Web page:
Rabies is a zoonotic disease (a disease that is transmitted from animals to humans), caused by the rabies virus, of the Lyssavirus genus, within the family Rhabdoviridae. Domestic dogs are the most common reservoir of the virus, with more than 99% of human deaths caused by dog-mediated rabies.

The virus is transmitted in the saliva of rabid animals and generally enters the body via infiltration of virus-laden saliva from a rabid animal into a wound (e.g. scratches), or by direct exposure of mucosal surfaces to saliva from an infected animal (e.g. bites). The virus cannot infiltrate intact skin. Once the virus reaches the brain, it further replicates, resulting in the presentation of clinical signs from the patient. There are two clinical manifestations of rabies – furious (classical or encephalitic) and paralytic. Furious rabies is the most common form of human rabies, accounting for approximately 80% of cases.

Dog rabies potentially threatens over 3.3 billion people in Asia and Africa. People most at risk live in rural areas where human vaccines and immunoglobulin are not readily available or accessible. Poor people are at a higher risk.

Rabies occurs in more than 150 countries and territories. Worldwide, more than 55 000 people die of rabies every year. More than 95% of human deaths occur in Asia and Africa. Once symptoms of the disease develop, rabies is nearly always fatal. 40% of people who are bitten by suspect rabid animals are children under 15 years of age. Dogs are the source of 99% of human rabies deaths.

Wound cleansing and immunization within a few hours after contact with a suspect rabid animal can prevent the onset of rabies and death. Every year, more than 15 million people worldwide receive a post-exposure preventive regimen to avert the disease – this is estimated to prevent 327 000 rabies deaths annually. Rabies is present on all most all continents, but more than 95% of human deaths occur in Asia and Africa. More than 99% of all human deaths from rabies occur in the developing world. Once symptoms of the disease develop, rabies is nearly always fatal.

  • Pain areas: in the muscles
  • Whole body: dizziness, fatigue, fever, loss of appetite, or malaise
  • Psychological: delirium, fear, or hallucination
  • Gastrointestinal: nausea or vomiting
  • Muscular: muscle spasms or paralysis with weak muscles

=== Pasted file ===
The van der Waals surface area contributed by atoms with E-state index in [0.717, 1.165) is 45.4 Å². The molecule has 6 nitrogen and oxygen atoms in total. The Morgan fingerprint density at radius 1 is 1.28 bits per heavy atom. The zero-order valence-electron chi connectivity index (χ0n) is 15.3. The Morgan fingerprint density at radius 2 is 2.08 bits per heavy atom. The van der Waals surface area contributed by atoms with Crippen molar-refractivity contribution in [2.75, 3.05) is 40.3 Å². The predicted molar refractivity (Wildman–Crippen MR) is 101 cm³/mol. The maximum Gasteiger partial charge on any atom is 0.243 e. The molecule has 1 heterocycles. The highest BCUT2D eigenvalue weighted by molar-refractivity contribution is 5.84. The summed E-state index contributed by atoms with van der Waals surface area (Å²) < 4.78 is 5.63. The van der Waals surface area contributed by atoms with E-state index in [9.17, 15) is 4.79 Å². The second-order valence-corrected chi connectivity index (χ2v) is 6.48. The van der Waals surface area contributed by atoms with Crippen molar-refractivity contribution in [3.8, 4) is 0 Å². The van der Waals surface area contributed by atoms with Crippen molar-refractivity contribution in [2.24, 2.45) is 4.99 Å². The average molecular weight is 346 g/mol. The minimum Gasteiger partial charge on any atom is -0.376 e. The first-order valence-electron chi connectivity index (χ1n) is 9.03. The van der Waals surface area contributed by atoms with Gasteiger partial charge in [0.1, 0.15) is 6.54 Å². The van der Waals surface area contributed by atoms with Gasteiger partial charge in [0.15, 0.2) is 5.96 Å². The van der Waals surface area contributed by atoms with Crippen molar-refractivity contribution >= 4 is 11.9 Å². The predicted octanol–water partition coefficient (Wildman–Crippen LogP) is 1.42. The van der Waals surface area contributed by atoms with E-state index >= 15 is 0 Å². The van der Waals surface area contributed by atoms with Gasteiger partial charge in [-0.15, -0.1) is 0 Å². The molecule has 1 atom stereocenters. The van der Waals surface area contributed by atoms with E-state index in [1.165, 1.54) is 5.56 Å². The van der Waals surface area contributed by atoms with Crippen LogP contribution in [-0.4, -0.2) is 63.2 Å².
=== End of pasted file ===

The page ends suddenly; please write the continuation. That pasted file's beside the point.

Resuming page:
• Sensory: pins and needles or sensitivity to light
  • Behavioural: aggression or irritability
  • Also common: anxiety, brain death, coma, difficulty swallowing, dilated pupil, drooling, excess salivation, headache, mental confusion, neck stiffness, or seizures

The person is seriously injured in an animal attack.

  1. Stop Bleeding
  • Apply sustained pressure for several minutes.
  1. Clean Wound
  • Wash with clean water and gentle soap for 15 minutes.
  1. Gather Information about Animal
  • Notify the local health department or animal control about the animal’s possible whereabouts.
  • If the animal is a pet, get the owner’s contact information.
  1. See a Health Care Provider Immediately
  • Do not wait for symptoms to appear.
  • If possible, bring information about the animal.
  • If the person was in an enclosed area with a bat, see a care provider whether or not there is a bite wound. The person may have been bitten and not know it.

There is a Vaccine and also Anti Rabies Serum (ARS) for the Rabies disease. But, Anti Rabies Vaccine alone may not save lives. W.H.O recommends ARS (Anti Rabies Serum) with ARV (Anti Rabies Vaccine) in all category III & immune-compromised category II patients. Anti-Rabies Serum is prepared from Human origin and Equine origin.

Equine Rabies Immunoglobulin (ERIG) is obtained from the blood plasma of healthy equines that have been immunized against rabies by vaccination.

Cheaper and safe (purified pepsin digested horse serum) equine immunoglobulin (ERIG) is available Purification techniques can be used to reduce the risk of sensitization to ERIG.

The objective is to maximize the specific activity and to minimize the allergenic substances in the product.

*Effective treatment of Rabies is critically dependent on the availability of good-quality antisera-W.H.O-2007